If you’re a musician, you might swear by the healing powers of music. If you’re musically challenged, like me, you might wonder how listening to music could promote mental health, let along some aspect of physical health. Rather than preach to the choir of musicians, this article is to help us non-music folk understand a little bit better what that choir is raving about. And since I’m a neuroscientist, I think it might be useful to consider what music is doing to the brain to understand how it might be helpful for certain disorders.
Image: American Music Therapy Association (www.musictherapy.org)
Parts of our brain communicate with each other through brain waves (1). You could think of your brain as a choir, with its different areas being different people in the choir. Singing a pretty song requires synchrony between the choir members (you can’t have a few people jamming out to their own beat; they all need to sing to the same beat), and the same is true of your brain. Once everyone is in synch, the choir needs the right people (say the sopranos) the carry the song at some parts, but calm down at other parts so tenors can take the lead. Your brain does the same thing when its working properly. While reading this article your visual cortex is “singing” loudly, but your smelling areas should be pretty quiet. If your brain has problems coordinating its “choir,” it might have trouble achieving its goals. For example, if your motor cortex is trying to sing, you might be swinging your arms instead of reading this article. This is where the music can come in.
As you probably guessed from my not-so-subtle metaphor, there are a lot of similarities between brain communication and the structure of music. Waves are important to both music and the brain, and the brain can be heavily influenced by rhythmic patterns (this is why strobe lights promote seizures in some people). As a result, music can have powerful effects on the brain. Unfortunately, the neuroscience of music research is a pretty new area, but I’ll give a few highlights on this topic. Listening to classical music can increase the communication between brain areas (2), particularly in brain waves related to emotions (3). Indeed, music can put the brain into a state of focused attention (4), and this increased brain communication can improve learning (5).
Again, the musicians reading this are probably singing for joy, but the rest of us musically challenged people are probably still thinking: “So what?” Well, many neurological and mental health conditions are related to brain areas not communicating well with each other. In Parkinson’s Disease, a brain structure called the Substantia Nigra slowly dies, resulting in movement impairments. Since music can help connect brain areas (6), it helps other parts of the brain compensate for the Substantia Nigra, letting people with Parkinson’s regain their ability to walk normally. This is the basis for the Ambulosono research project that Branch Out has funded with Dr. Bin Hu (7) (in turn, Ambulosono inspired Eugene Stickland’s theatre performance for Branch Out’s This is Your Brain on Art Event). Music-based therapies are scientifically supported to improve movement in Parkinson’s [Meta-analysis (8)], but studies are starting to look at its potential for Autism (9) and depression (10). Neuroscientists are just beginning to learn how to best use music to promote brain health, but musicians have been aware of this healing power for a long time. Together, they could make your brain dance (literally through brainwaves) its way to wellness.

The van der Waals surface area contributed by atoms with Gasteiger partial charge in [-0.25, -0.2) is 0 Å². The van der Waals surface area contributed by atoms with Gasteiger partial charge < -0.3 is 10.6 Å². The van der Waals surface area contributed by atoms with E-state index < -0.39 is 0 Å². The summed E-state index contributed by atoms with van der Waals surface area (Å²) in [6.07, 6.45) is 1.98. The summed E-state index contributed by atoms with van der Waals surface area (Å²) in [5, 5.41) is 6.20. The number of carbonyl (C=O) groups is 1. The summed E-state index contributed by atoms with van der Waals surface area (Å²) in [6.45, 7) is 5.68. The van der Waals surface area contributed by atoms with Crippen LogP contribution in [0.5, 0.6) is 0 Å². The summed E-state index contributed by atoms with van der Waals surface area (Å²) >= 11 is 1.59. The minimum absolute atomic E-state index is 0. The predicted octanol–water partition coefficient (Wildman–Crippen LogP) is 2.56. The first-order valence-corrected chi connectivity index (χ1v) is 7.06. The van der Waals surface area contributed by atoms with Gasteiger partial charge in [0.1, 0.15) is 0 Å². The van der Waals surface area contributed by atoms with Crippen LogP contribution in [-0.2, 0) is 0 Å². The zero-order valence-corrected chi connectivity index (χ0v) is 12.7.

|Ty the Neuro Guy is a cognitive neuroscience graduate student at the University of Utah and the Research Director for Branch Out Neurological Foundation. Inspired by the creative knowledge translation, Ty helps promote scientific literacy through this blog. You can look forward to an article each month helping explain the science of NeuroCAM. If you have any questions or comments about this article or overall blog, feel free to email Ty McKinney at [email protected].|
- Buzsaki, G. (2006). Rhythms of the Brain. Oxford University Press.
- Bhattacharya, J., Petsche, H., & Pereda, E. (2001). Interdependencies in the spontaneous EEG while listening to music. International Journal of Psychophysiology, 42(3), 287-301.
- Bhattacharya, J., & Petsche, H. (2005). Phase synchrony analysis of EEG during music perception reveals changes in functional connectivity due to musical expertise. Signal processing, 85(11), 2161-2177.
- Schaefer, R. S., Vlek, R. J., & Desain, P. (2011). Music perception and imagery in EEG: Alpha band effects of task and stimulus. International Journal of Psychophysiology, 82(3), 254-259.
- Peterson, D. A., & Thaut, M. H. (2007). Music increases frontal EEG coherence during verbal learning. Neuroscience Letters, 412(3), 217-221.
- Thaut, M. H., McIntosh, G. C., & Hoemberg, V. (2015). Neurobiological foundations of neurologic music therapy: rhythmic entrainment and the motor system. Frontiers in psychology, 5, 1185.
- Hu, B. (2016). Sustained Relief of Multiple Types of Gait Freezing in Parkinson's Disease: A Novel, Music-Based Meta-Conditioning Treatment Protocol (Ambulosono)(P4. 328). Neurology, 86(16 Supplement), P4-328.
- de Dreu, M. J., Van Der Wilk, A. S. D., Poppe, E., Kwakkel, G., & van Wegen, E. E. (2012). Rehabilitation, exercise therapy and music in patients with Parkinson's disease: a meta-analysis of the effects of music-based movement therapy on walking ability, balance and quality of life. Parkinsonism & related disorders, 18, S114-S119.
- Kim, J., Wigram, T., & Gold, C. (2009). Emotional, motivational and interpersonal responsiveness of children with autism in improvisational music therapy. Autism, 13(4), 389-409.
- Fachner, J., Gold, C., & Erkkilä, J. (2013). Music therapy modulates fronto-temporal activity in rest-EEG in depressed clients. Brain topography, 26(2), 338-354.